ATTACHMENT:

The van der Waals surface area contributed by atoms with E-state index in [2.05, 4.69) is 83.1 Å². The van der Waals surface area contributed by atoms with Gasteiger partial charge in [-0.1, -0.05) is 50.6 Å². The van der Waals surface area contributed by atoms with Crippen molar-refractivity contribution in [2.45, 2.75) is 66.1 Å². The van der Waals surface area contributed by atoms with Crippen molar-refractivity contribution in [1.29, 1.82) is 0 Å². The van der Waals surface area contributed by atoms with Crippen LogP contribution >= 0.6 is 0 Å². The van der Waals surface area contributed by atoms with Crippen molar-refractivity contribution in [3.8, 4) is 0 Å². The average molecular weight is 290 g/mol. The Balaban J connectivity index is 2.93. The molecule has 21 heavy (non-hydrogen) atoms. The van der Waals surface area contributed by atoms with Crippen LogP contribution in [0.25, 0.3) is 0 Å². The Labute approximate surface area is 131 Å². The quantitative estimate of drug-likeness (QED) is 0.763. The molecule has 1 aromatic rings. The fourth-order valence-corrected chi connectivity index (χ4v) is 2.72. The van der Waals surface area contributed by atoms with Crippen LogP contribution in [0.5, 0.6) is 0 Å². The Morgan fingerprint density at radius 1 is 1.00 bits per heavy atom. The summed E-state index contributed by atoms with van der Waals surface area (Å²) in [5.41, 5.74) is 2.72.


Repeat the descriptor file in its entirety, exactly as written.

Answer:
The van der Waals surface area contributed by atoms with E-state index in [2.05, 4.69) is 83.1 Å². The van der Waals surface area contributed by atoms with Gasteiger partial charge in [-0.1, -0.05) is 50.6 Å². The van der Waals surface area contributed by atoms with Crippen molar-refractivity contribution in [2.45, 2.75) is 66.1 Å². The van der Waals surface area contributed by atoms with Crippen molar-refractivity contribution in [1.29, 1.82) is 0 Å². The van der Waals surface area contributed by atoms with Crippen LogP contribution >= 0.6 is 0 Å². The van der Waals surface area contributed by atoms with Crippen molar-refractivity contribution in [3.8, 4) is 0 Å². The average molecular weight is 290 g/mol. The Balaban J connectivity index is 2.93. The molecule has 21 heavy (non-hydrogen) atoms. The van der Waals surface area contributed by atoms with Crippen LogP contribution in [0.25, 0.3) is 0 Å². The Labute approximate surface area is 131 Å². The quantitative estimate of drug-likeness (QED) is 0.763. The molecule has 1 aromatic rings. The fourth-order valence-corrected chi connectivity index (χ4v) is 2.72. The van der Waals surface area contributed by atoms with Crippen LogP contribution in [0.5, 0.6) is 0 Å². The Morgan fingerprint density at radius 1 is 1.00 bits per heavy atom. The summed E-state index contributed by atoms with van der Waals surface area (Å²) in [5.41, 5.74) is 2.72.